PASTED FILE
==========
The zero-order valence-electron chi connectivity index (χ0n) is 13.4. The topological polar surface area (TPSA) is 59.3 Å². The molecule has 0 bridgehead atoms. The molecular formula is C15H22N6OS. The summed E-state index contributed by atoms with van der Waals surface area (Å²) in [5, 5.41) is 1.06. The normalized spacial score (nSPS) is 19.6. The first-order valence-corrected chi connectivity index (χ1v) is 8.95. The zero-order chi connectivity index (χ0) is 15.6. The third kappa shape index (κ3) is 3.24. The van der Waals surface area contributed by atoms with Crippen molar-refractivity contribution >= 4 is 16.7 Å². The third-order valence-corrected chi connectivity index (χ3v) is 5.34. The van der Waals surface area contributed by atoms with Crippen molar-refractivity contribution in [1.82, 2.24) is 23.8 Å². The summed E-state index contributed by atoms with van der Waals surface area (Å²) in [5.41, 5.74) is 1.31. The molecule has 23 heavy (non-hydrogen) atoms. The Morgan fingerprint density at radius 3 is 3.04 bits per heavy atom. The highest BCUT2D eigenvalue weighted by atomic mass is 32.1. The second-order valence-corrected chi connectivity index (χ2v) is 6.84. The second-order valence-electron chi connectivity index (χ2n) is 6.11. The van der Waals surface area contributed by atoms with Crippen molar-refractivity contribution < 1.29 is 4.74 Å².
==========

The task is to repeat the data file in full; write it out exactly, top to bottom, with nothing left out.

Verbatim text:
The zero-order valence-electron chi connectivity index (χ0n) is 13.4. The topological polar surface area (TPSA) is 59.3 Å². The molecule has 0 bridgehead atoms. The molecular formula is C15H22N6OS. The summed E-state index contributed by atoms with van der Waals surface area (Å²) in [5, 5.41) is 1.06. The normalized spacial score (nSPS) is 19.6. The first-order valence-corrected chi connectivity index (χ1v) is 8.95. The zero-order chi connectivity index (χ0) is 15.6. The third kappa shape index (κ3) is 3.24. The van der Waals surface area contributed by atoms with Crippen molar-refractivity contribution >= 4 is 16.7 Å². The third-order valence-corrected chi connectivity index (χ3v) is 5.34. The van der Waals surface area contributed by atoms with Crippen molar-refractivity contribution in [1.82, 2.24) is 23.8 Å². The summed E-state index contributed by atoms with van der Waals surface area (Å²) in [5.41, 5.74) is 1.31. The molecule has 23 heavy (non-hydrogen) atoms. The Morgan fingerprint density at radius 3 is 3.04 bits per heavy atom. The highest BCUT2D eigenvalue weighted by atomic mass is 32.1. The second-order valence-corrected chi connectivity index (χ2v) is 6.84. The second-order valence-electron chi connectivity index (χ2n) is 6.11. The van der Waals surface area contributed by atoms with Crippen molar-refractivity contribution < 1.29 is 4.74 Å².